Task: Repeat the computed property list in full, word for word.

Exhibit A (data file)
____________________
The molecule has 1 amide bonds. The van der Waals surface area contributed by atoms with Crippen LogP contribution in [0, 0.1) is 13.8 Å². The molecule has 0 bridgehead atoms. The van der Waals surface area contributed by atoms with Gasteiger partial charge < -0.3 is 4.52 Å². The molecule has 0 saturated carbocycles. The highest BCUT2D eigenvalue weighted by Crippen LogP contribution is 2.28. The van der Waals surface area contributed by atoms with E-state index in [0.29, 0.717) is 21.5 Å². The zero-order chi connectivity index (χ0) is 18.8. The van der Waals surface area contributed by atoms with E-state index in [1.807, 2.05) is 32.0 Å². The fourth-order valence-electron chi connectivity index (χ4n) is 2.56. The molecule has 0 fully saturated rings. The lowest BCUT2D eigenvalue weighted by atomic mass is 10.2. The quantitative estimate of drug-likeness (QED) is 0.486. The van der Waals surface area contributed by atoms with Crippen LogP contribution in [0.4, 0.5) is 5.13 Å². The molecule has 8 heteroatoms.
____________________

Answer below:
The molecule has 1 amide bonds. The van der Waals surface area contributed by atoms with Crippen LogP contribution in [0, 0.1) is 13.8 Å². The molecule has 0 bridgehead atoms. The van der Waals surface area contributed by atoms with Gasteiger partial charge < -0.3 is 4.52 Å². The molecule has 0 saturated carbocycles. The highest BCUT2D eigenvalue weighted by Crippen LogP contribution is 2.28. The van der Waals surface area contributed by atoms with E-state index in [0.29, 0.717) is 21.5 Å². The zero-order chi connectivity index (χ0) is 18.8. The van der Waals surface area contributed by atoms with E-state index in [1.807, 2.05) is 32.0 Å². The fourth-order valence-electron chi connectivity index (χ4n) is 2.56. The molecule has 0 fully saturated rings. The lowest BCUT2D eigenvalue weighted by atomic mass is 10.2. The quantitative estimate of drug-likeness (QED) is 0.486. The van der Waals surface area contributed by atoms with Crippen LogP contribution in [0.4, 0.5) is 5.13 Å². The molecule has 8 heteroatoms.